Coyotes can’t take the heat

There was a heat spell like no other that summer, and it left everyone to forget the way it felt to wear jackets and catch a breath of crisp, cold air in the middle of the afternoon. 

That summer, the sun mercilessly blazed down on the earth and its inhabitants right from the unholy hours of the morning until late evening, when it fell in dying flames over the distant mountains. But even when it was completely gone and the night breeze gave the land a sigh of relief, she was left to toss and turn under the sheets rumpled across her bed; the house was cool during the days, but it always seemed to absorb the heat by the time the moon took its rightful place in the sky.

Summer was a fire. The flames danced across open grass fields and behind eye sockets. Monsters grew in the pits of our stomachs, monsters that exceeded light so harsh that it blinded us from the inside. Summer had no rain. We could not put out the raging storm.

Summer was sticky. Dust particles swimming in the air, sun rays refracting against the walls in an illusion of beauty; and the sweat, the sweat, the sweat that rushed out of their temples and poured down at gravity’s will, the glorious sweat that dripped down their faces like rain drops drip down a car window on a wet winter day… but sweat was sticky, and they felt it for days.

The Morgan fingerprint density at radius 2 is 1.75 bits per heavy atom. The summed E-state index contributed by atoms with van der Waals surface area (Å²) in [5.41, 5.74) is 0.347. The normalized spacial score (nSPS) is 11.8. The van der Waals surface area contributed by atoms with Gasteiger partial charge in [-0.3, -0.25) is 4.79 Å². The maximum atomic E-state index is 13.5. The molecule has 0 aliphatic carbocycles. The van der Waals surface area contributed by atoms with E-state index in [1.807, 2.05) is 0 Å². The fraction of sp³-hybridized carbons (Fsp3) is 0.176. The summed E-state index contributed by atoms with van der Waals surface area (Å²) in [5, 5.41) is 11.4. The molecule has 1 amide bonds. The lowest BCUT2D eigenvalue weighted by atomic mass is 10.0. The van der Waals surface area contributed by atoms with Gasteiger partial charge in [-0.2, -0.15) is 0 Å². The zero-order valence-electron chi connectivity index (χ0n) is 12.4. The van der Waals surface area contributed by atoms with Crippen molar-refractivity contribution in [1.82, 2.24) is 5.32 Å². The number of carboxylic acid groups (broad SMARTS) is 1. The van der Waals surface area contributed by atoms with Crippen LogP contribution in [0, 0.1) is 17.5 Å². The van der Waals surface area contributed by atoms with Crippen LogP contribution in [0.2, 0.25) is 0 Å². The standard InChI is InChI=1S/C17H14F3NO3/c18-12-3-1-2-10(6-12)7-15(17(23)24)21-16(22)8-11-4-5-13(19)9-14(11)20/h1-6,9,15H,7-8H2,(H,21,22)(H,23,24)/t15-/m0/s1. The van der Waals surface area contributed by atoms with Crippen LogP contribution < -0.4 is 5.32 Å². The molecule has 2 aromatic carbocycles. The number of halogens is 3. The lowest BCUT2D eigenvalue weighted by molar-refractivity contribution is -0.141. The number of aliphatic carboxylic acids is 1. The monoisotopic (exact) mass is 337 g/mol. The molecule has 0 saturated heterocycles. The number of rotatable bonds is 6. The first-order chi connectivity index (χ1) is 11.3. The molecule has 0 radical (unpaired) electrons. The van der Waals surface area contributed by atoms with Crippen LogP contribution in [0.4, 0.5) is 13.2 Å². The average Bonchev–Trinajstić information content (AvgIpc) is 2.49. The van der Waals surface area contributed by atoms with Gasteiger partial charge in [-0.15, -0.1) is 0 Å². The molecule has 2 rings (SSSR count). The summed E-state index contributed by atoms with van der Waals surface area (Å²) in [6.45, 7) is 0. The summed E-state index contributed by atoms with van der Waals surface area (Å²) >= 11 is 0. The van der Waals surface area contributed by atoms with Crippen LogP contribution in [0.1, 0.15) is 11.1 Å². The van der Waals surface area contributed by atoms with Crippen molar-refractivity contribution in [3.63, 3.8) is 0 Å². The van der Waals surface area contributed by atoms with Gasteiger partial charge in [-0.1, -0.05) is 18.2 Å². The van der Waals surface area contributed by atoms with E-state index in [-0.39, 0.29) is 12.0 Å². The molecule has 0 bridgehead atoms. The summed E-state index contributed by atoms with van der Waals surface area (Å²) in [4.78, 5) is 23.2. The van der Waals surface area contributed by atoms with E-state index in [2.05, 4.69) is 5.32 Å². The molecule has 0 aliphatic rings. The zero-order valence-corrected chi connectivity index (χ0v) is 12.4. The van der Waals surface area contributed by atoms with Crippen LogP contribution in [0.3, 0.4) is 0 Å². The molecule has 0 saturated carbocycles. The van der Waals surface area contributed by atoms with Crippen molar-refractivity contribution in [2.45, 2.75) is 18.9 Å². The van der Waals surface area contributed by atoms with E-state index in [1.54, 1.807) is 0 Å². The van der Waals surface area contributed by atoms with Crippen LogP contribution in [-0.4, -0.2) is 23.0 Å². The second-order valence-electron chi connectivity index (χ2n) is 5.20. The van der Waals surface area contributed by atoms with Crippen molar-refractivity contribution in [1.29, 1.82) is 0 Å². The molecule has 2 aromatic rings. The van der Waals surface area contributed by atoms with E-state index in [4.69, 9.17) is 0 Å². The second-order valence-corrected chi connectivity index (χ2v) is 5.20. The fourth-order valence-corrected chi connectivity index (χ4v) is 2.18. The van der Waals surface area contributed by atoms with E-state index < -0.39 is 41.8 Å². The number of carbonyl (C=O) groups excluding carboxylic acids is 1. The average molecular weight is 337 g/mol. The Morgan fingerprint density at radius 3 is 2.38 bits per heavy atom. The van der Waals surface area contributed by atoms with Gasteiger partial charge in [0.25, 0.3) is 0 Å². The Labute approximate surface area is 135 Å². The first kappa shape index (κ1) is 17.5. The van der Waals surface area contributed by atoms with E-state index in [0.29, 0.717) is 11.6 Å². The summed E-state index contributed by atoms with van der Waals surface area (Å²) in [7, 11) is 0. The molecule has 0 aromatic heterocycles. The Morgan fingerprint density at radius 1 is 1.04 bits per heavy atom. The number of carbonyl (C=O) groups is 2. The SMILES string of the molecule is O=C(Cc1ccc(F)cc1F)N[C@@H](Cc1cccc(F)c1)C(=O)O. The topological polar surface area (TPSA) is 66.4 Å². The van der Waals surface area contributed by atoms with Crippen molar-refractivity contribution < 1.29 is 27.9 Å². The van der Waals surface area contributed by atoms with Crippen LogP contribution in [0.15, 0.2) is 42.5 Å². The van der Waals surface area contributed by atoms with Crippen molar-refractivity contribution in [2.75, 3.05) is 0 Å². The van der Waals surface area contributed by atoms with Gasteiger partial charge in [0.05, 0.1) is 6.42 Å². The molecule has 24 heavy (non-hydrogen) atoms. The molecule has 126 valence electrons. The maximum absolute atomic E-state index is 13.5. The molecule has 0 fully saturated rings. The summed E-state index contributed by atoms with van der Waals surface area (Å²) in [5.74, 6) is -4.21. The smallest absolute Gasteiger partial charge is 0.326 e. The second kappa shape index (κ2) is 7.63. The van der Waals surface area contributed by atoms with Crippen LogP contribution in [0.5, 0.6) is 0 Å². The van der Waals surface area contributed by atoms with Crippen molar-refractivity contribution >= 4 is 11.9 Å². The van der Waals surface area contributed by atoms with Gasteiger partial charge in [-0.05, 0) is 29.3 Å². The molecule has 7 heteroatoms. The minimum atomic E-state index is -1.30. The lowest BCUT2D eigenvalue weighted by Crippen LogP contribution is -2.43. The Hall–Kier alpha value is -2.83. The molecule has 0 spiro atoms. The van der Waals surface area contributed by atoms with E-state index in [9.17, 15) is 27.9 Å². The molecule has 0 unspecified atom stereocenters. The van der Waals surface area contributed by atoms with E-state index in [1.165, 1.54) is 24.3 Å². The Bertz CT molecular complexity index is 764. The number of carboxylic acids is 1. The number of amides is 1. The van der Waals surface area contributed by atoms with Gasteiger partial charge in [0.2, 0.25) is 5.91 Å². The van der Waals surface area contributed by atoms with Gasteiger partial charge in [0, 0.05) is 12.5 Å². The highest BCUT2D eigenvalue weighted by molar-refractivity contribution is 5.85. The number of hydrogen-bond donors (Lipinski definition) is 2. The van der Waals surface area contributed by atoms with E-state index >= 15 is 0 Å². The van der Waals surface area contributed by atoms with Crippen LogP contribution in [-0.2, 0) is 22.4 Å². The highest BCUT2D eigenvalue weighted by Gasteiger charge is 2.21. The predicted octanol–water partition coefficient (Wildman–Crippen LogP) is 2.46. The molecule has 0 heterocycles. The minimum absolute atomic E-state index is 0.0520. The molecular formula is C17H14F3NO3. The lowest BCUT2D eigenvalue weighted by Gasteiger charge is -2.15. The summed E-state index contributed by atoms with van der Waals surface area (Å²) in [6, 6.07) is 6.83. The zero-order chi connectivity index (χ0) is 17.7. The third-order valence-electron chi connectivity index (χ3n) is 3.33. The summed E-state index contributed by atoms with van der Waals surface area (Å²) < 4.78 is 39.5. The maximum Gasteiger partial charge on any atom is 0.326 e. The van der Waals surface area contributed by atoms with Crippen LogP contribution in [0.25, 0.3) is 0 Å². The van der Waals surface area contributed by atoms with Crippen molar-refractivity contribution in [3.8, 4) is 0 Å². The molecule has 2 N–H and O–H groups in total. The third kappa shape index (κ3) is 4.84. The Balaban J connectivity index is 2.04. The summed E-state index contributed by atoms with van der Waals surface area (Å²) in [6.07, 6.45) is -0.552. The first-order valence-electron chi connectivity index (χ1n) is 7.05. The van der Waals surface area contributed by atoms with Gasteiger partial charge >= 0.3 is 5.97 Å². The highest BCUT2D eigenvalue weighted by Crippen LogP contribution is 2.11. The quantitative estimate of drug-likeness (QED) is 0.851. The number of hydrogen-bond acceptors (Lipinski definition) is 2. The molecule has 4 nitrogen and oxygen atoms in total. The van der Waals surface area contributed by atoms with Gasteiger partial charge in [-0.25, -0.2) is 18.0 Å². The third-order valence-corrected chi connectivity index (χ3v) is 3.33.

For too long, summer burned. But there came the day when the sky could not bear it anymore, and so the heat spell broke. Everyone started to remember what it was like to curl up under thick comforters.

She did not feel any remorse when summer left. Even though it meant her boundaries were limited, she was appreciative of the heavy skies.

She would only walk down that road in the summer. As a child, she was warned that coyotes roamed those hills, claiming the vast stretches of land as their own. For years, she refused to set foot in unknown territory, and she was left to wonder why such danger lived just a quarter mile away from home. When she realized that very few could handle the roaring monster, it seemed reasonable that the coyotes were not among those few.

She knew that she was, though.

She knew.


A free write in response to the lovely change of weather we’ve been having in California lately.

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2 comments

  1. Pingback: interesting + eventful are mild words to describe it | Wordy & Nerdy
  2. Pingback: Laurie Lane | Wordy & Nerdy

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